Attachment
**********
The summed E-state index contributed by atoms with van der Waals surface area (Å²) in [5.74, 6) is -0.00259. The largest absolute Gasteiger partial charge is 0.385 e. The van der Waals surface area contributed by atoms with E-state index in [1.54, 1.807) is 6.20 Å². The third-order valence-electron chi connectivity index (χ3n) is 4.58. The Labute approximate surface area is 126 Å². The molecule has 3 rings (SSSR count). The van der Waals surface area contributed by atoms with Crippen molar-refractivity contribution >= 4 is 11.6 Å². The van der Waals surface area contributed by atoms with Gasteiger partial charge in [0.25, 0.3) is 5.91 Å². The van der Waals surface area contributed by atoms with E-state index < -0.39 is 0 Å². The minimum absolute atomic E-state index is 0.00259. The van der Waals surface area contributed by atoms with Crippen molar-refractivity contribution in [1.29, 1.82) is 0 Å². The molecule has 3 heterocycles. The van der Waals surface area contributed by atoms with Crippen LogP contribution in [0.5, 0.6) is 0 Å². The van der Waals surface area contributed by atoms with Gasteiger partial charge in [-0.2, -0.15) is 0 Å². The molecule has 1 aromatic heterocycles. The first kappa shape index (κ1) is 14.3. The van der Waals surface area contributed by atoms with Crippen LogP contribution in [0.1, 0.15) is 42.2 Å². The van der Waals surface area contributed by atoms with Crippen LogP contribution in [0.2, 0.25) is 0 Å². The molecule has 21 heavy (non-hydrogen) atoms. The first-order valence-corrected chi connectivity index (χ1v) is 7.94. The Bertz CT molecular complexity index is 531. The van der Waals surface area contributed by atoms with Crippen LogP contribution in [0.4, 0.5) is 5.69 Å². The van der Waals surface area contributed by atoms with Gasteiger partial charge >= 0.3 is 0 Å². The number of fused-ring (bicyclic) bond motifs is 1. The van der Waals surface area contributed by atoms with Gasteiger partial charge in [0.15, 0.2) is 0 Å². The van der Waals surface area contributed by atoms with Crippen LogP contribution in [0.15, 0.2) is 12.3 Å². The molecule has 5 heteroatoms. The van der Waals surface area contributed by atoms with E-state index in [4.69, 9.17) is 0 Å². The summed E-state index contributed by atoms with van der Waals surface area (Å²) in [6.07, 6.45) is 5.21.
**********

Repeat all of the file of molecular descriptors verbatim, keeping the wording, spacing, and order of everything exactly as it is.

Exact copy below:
The summed E-state index contributed by atoms with van der Waals surface area (Å²) in [5.74, 6) is -0.00259. The largest absolute Gasteiger partial charge is 0.385 e. The van der Waals surface area contributed by atoms with E-state index in [1.54, 1.807) is 6.20 Å². The third-order valence-electron chi connectivity index (χ3n) is 4.58. The Labute approximate surface area is 126 Å². The molecule has 3 rings (SSSR count). The van der Waals surface area contributed by atoms with Crippen molar-refractivity contribution >= 4 is 11.6 Å². The van der Waals surface area contributed by atoms with Gasteiger partial charge in [0.25, 0.3) is 5.91 Å². The van der Waals surface area contributed by atoms with E-state index < -0.39 is 0 Å². The minimum absolute atomic E-state index is 0.00259. The van der Waals surface area contributed by atoms with Crippen molar-refractivity contribution in [1.29, 1.82) is 0 Å². The molecule has 3 heterocycles. The van der Waals surface area contributed by atoms with Crippen LogP contribution in [0.5, 0.6) is 0 Å². The van der Waals surface area contributed by atoms with Gasteiger partial charge in [-0.2, -0.15) is 0 Å². The molecule has 1 aromatic heterocycles. The first kappa shape index (κ1) is 14.3. The van der Waals surface area contributed by atoms with Crippen LogP contribution in [0.1, 0.15) is 42.2 Å². The van der Waals surface area contributed by atoms with Crippen LogP contribution in [0.2, 0.25) is 0 Å². The molecule has 21 heavy (non-hydrogen) atoms. The first-order valence-corrected chi connectivity index (χ1v) is 7.94. The Bertz CT molecular complexity index is 531. The van der Waals surface area contributed by atoms with Crippen LogP contribution in [0.4, 0.5) is 5.69 Å². The van der Waals surface area contributed by atoms with Gasteiger partial charge >= 0.3 is 0 Å². The number of fused-ring (bicyclic) bond motifs is 1. The van der Waals surface area contributed by atoms with Gasteiger partial charge in [0.15, 0.2) is 0 Å². The van der Waals surface area contributed by atoms with Crippen LogP contribution in [0.15, 0.2) is 12.3 Å². The molecule has 5 heteroatoms. The van der Waals surface area contributed by atoms with E-state index in [4.69, 9.17) is 0 Å². The summed E-state index contributed by atoms with van der Waals surface area (Å²) in [6.07, 6.45) is 5.21.